Thus :

1) Encapsulation is the way you hide some members of your from outside. Then, all the members you decide to make public can be considered as part of the interface of your class, the other are protected from another object dealing with them.

3) Let's imagine that you define 2 classes : a car and a clutch system. A car own a clutch system. The interface of the clutch system is the lever. The car own the clutch system and expose its interface to you. So when you have a class which has a member of another class and expose the interface of this "member object" => this is aggregation. Again, let's read some stuffs about interfaces programming and/or COM.

4) Mainly, the abstract classes are used to define interfaces ! Hi, hi ! Actually, when a class is abstract it can not be instanciated (you cannot have an object of this class) and it is supposed to become the base class of another one. We say that this other class implement this abstract class because this derived class will have to defined all the methods declared as pure virtual in the base class. So the use is to say, we are going to defined a system which will expose this set of methods, so in a macro-system all the objects which implement all this methods will be usefull for these other modules. Now, let's imagine that your company decide to develop some drivable vehicules. Your boss will describ the interface common for any kind of vehicule in saying that these vehicules will expose a steering wheel, a clutches level, a brake pedal, an accelerator pedal and the behaviour of the vehicules each time you use these member of the Drivable_Interface. This Drivable_Interface will be an abstract class, we will say that it defines an interface, and all the classes that will define any kind of the vehicule that the company will developp will implement this interface. Doing stuffs this way, another company will developp some drivers with some interfaces for these drivers and god himself will be abble to make the drivers and the vehcules match. Now, in your company some experienced developpers will defined classes like cars, trucks and bus and all these different vehicules will implement the Drivable_Interface. But the implementation of these classes can be different because the brake system on a trucks is different compared to a brake system on a car whever both of them have the same behaviour.

In C++ a class which owns at least one pure virtual method is abstract. If you try to create an object of such a class the compiler will complain saying that you cannot instanciate an object from an abstract class. Generally speaking, a virtual function in a base class is overridable in a derived class. A pure virtual function MUST be defined in a derived class. Imagine your car exist and it has a clutch pedal which do something. It is defined in the base class of the car. Now, your company wants to develop a new type of car with automatic clutchs. Then the new class will be able to inherit from the existing one if the methods concerning the actions on the clutch pedal are virtual (not pure) because in the new implementation of this method, that you will override, you will code something like "Do nothing".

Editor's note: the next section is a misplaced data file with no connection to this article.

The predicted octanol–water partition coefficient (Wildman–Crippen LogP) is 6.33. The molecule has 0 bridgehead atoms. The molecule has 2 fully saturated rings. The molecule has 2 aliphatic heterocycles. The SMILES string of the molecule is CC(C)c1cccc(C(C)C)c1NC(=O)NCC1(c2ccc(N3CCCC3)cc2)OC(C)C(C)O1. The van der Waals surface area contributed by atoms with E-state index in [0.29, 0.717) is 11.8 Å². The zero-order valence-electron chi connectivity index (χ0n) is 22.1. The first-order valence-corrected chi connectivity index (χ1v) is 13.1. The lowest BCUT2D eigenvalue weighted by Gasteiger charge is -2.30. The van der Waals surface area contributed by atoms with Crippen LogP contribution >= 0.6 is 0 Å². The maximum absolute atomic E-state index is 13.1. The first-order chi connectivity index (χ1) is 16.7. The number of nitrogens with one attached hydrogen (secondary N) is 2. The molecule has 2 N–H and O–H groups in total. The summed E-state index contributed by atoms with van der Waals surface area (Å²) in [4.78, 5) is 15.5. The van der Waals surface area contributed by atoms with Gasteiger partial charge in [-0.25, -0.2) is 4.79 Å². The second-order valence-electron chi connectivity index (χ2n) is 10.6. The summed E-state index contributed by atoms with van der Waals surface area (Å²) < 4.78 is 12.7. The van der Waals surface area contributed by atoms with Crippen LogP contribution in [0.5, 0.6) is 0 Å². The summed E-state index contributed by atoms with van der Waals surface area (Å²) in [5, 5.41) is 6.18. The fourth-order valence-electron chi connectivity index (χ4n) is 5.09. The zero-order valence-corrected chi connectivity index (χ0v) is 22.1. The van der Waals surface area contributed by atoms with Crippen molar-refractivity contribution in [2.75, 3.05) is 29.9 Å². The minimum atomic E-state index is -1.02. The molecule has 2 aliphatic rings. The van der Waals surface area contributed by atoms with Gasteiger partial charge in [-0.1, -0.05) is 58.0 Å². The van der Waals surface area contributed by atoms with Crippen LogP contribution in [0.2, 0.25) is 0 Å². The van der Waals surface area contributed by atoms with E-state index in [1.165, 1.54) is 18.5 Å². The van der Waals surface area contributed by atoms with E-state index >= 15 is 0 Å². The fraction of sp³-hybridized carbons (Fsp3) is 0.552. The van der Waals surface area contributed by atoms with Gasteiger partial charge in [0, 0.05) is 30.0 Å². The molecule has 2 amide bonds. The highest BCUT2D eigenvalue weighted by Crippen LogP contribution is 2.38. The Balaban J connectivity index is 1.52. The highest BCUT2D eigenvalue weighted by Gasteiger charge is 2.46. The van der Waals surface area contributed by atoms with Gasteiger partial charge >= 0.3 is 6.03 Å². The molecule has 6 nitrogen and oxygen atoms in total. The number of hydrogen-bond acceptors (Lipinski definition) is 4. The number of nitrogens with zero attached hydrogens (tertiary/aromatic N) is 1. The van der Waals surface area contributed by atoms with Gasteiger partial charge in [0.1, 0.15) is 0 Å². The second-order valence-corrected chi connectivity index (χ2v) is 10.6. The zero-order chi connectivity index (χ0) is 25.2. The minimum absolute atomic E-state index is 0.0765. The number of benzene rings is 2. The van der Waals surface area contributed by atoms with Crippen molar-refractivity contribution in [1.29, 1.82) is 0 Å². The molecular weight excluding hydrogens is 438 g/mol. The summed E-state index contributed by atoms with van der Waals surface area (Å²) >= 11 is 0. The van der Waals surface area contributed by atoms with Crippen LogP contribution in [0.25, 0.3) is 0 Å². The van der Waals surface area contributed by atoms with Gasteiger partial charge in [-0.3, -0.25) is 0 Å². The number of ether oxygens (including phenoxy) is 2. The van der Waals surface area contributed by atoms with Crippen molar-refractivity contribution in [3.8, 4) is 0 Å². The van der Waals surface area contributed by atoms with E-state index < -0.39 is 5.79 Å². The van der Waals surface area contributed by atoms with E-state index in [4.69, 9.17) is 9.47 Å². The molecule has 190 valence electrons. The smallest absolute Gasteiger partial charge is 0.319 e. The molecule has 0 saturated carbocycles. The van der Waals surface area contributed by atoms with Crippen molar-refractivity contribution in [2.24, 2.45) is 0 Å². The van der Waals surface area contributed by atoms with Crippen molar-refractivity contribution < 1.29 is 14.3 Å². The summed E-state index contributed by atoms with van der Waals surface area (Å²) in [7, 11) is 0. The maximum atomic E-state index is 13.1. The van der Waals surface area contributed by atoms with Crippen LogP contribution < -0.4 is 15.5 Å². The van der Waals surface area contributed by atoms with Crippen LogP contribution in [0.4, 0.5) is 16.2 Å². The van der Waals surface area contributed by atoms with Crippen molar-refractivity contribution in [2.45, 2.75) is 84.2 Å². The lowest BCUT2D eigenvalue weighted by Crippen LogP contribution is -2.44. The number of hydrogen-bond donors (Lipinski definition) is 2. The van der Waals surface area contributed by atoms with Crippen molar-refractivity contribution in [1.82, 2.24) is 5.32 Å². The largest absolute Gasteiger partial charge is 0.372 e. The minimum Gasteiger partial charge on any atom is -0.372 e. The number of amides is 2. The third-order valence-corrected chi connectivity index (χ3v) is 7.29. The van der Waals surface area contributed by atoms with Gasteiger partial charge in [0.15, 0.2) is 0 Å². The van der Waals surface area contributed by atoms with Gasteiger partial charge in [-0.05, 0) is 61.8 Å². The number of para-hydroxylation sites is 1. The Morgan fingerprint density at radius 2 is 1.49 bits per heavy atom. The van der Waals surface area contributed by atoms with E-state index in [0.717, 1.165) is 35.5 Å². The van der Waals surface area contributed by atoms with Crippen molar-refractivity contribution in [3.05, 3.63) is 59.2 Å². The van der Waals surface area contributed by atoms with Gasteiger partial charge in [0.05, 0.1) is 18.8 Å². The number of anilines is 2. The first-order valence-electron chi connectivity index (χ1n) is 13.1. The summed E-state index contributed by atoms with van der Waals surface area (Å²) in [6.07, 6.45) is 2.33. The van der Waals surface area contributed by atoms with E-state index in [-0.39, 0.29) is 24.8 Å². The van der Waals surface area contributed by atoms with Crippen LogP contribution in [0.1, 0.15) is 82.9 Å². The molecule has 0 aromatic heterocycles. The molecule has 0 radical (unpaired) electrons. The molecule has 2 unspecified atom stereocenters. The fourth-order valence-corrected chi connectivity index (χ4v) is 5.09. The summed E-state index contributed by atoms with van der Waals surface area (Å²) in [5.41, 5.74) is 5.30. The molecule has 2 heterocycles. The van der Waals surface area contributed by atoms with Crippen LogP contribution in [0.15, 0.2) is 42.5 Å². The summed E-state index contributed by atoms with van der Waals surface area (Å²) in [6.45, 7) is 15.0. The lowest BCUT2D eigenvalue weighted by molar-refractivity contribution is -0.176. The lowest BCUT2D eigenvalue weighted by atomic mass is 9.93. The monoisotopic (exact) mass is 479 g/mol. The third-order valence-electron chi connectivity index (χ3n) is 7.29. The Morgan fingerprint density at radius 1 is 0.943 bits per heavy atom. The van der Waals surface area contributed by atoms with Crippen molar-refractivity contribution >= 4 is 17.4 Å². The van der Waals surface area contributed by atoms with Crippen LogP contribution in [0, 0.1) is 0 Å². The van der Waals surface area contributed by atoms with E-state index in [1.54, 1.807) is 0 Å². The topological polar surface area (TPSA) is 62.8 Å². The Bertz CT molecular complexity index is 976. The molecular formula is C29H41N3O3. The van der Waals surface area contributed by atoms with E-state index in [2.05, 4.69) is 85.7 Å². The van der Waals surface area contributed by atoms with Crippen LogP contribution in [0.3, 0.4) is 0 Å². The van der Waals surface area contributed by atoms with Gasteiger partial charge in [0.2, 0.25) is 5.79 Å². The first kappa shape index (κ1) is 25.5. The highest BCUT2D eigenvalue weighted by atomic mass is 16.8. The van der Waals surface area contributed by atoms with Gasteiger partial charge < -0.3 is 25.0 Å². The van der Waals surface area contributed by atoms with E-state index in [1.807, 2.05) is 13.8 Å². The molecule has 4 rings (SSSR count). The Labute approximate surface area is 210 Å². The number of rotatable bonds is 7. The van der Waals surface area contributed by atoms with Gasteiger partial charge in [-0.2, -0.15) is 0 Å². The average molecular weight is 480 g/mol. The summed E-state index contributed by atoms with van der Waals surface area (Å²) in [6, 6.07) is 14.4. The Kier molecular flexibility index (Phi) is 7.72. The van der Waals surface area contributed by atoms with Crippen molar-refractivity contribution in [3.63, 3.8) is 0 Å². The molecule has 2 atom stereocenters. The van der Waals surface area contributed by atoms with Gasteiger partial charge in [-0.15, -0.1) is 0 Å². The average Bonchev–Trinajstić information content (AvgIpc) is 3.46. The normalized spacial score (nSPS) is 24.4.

But again, you should spend 1 or 2 months to read some books to definitely get some knowledge on these topics which have to do with the oriented object programming. These concept exist in all the OO langages so it's not specific to C++. It's only one time in your life, I'm not saying that you should read a bible each time you have a question.

More straighforward, you can search for the keyword "virtual" in the MSDN (and abstract too).

Here is a code showing the use of a virtual method:
class A
{
public:
	virtual void SayHello()
	{
		cout << "Hello A." << endl;
	}
};
 
class B : public A
{
public:
	virtual void SayHello()
	{
		cout << "Hello B." << endl;
	}
};
 
class C : public A
{
};
 
int main()
{
	A a;
	B b;
	C c;
	a.SayHello();
	b.SayHello();
	c.SayHello();
return 0;
}
 
// Then the output is
Hello A.
Hello B.
Hello A.

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Infinity08Commented:
Can I ask you why you gave a B grade ? That usually means that the answer given was not sufficient (didn't address your question completely).

If there are still questions left, you can always ask for clarification - you do not need to accept a reply as long as the question hasn't been answered yet.
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kaylanreilorCommented:
Have a look to the time stamp of the posts.
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Infinity08Commented:
What does a B grade have to do with timestamps ?